Britain is set to be a “transit” country for natural gas supplies to Europe this summer as the continent scrambles to ditch its dependency on Russian reserves.
National Grid has predicted a surge in gas exports from Britain to Europe during the six months to September as the Continent starts to refill storage sites ahead of next winter while using less gas from the Kremlin.
Gas is piped into Britain from the North Sea, Norway and from ships sent from all over the world in the form of liquefied natural gas (LNG), which can then be sent on to Europe via pipelines to Belgium and Holland.
Europe currently gets about 40pc of its gas via pipes from Russia, a reliance that has hobbled its response to the Ukraine war and risks tipping the bloc into recession.
It wants to cut its reliance on Russian gas by two-thirds in 2022, a huge task amid global shortages, while there is also the risk Russia could cut off exports in retaliation over sanctions.
In its annual summer gas outlook published on Thursday, National Grid said: “There is a high uncertainty around Russian gas supplies going into the summer and Europe may have to rely on LNG, including via the GB [British] market and interconnector flows, to refill its storage stocks.
“We could see the UK terminals and the national transmission system being used as a transit for gas going into Europe via the interconnectors.
“The growing concern around security of gas supplies into Europe [...] means that higher volumes of gas from alternative sources may be required to refill EU storage in preparation for winter.”
National Grid, which owns Britain’s main gas pipelines and balances gas supplies, believes exports to Europe are set to reach 5.1bn cubic metres (bcm) this summer.
This is in line with the five-year summer average to 2021 but is far higher than the 0.7bcm exported last summer when cold weather and few LNG shipments to Britain meant there was little extra to sell on.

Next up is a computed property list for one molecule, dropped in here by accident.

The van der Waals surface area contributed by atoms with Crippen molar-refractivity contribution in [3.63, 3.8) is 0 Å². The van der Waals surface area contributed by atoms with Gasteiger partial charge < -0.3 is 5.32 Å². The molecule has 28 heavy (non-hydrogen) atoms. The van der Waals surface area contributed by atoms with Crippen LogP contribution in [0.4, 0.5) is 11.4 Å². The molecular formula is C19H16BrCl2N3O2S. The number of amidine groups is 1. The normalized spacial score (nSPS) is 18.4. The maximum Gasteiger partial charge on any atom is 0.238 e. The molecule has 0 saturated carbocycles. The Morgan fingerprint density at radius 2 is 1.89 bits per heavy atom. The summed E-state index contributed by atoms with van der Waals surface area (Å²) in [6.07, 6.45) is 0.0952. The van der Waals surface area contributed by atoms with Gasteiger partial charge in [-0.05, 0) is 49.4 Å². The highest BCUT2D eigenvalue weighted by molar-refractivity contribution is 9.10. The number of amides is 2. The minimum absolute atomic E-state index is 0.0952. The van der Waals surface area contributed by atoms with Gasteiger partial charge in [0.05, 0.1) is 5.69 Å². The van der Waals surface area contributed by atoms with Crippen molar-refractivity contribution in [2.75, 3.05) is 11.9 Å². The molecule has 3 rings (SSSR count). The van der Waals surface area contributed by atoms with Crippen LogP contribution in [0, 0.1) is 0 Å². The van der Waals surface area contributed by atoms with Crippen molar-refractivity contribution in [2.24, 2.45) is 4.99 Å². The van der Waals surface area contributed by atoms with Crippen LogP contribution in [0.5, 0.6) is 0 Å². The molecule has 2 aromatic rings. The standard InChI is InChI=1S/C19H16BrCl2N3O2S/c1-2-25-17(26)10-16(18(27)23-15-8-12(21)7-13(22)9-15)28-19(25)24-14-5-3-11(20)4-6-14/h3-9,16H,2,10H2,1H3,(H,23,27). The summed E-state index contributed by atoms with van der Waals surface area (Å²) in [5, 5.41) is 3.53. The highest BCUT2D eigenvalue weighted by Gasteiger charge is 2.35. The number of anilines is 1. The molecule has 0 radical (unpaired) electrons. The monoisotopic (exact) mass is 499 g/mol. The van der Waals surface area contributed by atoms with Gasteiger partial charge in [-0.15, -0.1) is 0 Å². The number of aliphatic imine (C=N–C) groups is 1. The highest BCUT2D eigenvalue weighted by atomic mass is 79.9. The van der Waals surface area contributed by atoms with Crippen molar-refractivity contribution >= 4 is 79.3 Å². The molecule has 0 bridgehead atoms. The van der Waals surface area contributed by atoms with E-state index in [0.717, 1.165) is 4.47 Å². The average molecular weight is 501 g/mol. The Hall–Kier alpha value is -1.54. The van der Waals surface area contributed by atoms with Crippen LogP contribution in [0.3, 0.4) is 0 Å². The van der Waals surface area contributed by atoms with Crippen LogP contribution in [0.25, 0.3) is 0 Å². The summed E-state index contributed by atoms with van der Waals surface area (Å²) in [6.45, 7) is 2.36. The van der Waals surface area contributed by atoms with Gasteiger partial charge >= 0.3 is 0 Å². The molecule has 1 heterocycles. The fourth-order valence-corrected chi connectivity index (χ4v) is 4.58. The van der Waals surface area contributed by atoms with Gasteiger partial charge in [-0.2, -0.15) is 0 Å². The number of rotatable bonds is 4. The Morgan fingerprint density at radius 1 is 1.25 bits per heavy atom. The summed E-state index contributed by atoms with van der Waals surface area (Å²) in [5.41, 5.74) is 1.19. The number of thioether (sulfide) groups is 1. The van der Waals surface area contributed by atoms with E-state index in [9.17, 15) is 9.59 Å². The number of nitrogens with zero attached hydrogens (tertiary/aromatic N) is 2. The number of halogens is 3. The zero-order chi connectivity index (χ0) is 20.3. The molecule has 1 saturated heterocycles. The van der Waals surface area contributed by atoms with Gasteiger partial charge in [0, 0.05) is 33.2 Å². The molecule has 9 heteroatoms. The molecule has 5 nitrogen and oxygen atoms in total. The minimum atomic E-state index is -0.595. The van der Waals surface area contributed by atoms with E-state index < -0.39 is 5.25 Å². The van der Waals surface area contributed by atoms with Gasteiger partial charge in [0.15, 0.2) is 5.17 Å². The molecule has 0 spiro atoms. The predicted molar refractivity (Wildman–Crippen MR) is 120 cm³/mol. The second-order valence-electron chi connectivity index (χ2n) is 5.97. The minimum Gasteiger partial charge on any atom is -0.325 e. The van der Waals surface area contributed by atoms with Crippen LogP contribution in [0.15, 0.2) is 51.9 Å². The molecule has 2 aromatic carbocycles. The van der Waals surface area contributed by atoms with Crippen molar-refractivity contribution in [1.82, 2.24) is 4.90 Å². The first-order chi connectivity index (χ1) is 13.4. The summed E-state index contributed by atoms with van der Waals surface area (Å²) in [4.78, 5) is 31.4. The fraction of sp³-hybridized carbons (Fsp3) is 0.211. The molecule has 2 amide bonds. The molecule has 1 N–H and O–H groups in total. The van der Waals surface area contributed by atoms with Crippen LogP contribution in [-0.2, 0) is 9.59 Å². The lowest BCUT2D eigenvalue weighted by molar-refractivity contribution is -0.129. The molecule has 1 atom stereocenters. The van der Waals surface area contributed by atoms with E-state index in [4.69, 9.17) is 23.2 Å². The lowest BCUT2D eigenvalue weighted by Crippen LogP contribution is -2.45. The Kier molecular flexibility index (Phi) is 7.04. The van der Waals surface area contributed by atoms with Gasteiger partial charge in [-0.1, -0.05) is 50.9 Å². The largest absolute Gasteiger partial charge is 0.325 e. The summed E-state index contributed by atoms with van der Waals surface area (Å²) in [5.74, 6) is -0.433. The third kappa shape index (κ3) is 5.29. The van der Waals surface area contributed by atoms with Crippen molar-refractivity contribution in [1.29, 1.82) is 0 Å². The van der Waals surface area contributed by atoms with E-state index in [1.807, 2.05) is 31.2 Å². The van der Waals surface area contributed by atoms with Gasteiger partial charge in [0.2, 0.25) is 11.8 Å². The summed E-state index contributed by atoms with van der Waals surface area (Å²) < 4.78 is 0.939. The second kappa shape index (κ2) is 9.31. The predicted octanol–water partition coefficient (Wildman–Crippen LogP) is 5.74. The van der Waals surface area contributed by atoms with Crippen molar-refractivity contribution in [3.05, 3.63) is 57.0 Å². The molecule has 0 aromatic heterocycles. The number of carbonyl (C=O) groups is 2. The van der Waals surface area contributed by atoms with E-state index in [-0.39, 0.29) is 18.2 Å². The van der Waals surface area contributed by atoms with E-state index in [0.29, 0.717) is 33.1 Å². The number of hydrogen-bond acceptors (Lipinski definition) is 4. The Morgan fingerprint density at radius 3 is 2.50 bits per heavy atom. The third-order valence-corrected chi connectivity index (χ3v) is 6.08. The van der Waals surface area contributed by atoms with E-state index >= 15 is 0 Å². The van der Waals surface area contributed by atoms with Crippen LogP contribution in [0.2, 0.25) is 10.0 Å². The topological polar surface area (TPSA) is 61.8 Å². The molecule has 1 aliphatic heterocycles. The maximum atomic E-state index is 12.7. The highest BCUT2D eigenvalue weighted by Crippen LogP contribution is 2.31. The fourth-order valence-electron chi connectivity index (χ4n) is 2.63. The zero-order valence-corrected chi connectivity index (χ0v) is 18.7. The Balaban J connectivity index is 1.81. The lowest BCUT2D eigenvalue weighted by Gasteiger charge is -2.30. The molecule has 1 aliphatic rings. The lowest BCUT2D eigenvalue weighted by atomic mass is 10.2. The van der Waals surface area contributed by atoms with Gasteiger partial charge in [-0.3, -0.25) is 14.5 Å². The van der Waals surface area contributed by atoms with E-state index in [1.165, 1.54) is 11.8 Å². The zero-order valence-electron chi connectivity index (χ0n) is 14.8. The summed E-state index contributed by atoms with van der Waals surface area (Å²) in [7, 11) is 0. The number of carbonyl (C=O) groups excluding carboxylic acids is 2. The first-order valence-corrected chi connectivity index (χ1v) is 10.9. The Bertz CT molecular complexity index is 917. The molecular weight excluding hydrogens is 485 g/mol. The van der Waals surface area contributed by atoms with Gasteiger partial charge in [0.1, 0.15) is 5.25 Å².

It is expected the rise in exports this summer will happen as a result of normal commercial arrangements based on prices in Europe, as opposed to any request from European or UK officials, and with UK demand being met.
Paul Sullivan, head of future gas markets at National Grid, said: “The commercial chain is as normal. Shippers will buy it into [the UK] and then trade it through commercial arrangements and it will flow out over interconnectors.”
The Government said in its new energy security strategy published last week that the UK provides a “key EU entry point for non-Russian supplies of gas”.
Ministers are “working closely with the US on gas, particularly on how we can leverage UK LNG infrastructure to support European supply,” it added.
They are also “examining our infrastructure to ensure gas flows efficiently between the UK, Europe and the global market.”
The US has pledged to try and send an extra 15bcm of gas to the EU this year to help wean it off Russian supplies.
Britain has three terminals where LNG can be converted back into gaseous form, in Wales and Kent.
This means large volumes of gas can be imported into Britain from the US or elsewhere before being piped out to Europe.
About 10-12pc of LNG supplies to the UK have, however, come from Russia in recent years, accounting for about 3pc of the UK’s total gas supply.
The Government wants to cut this down and has banned Russian ships from UK ports, although some Russian gas can still get through as cargo on non-Russian ships.
Germany, which is one of the European countries most reliant on Russian gas, does not have any terminals to convert LNG back into gaseous form.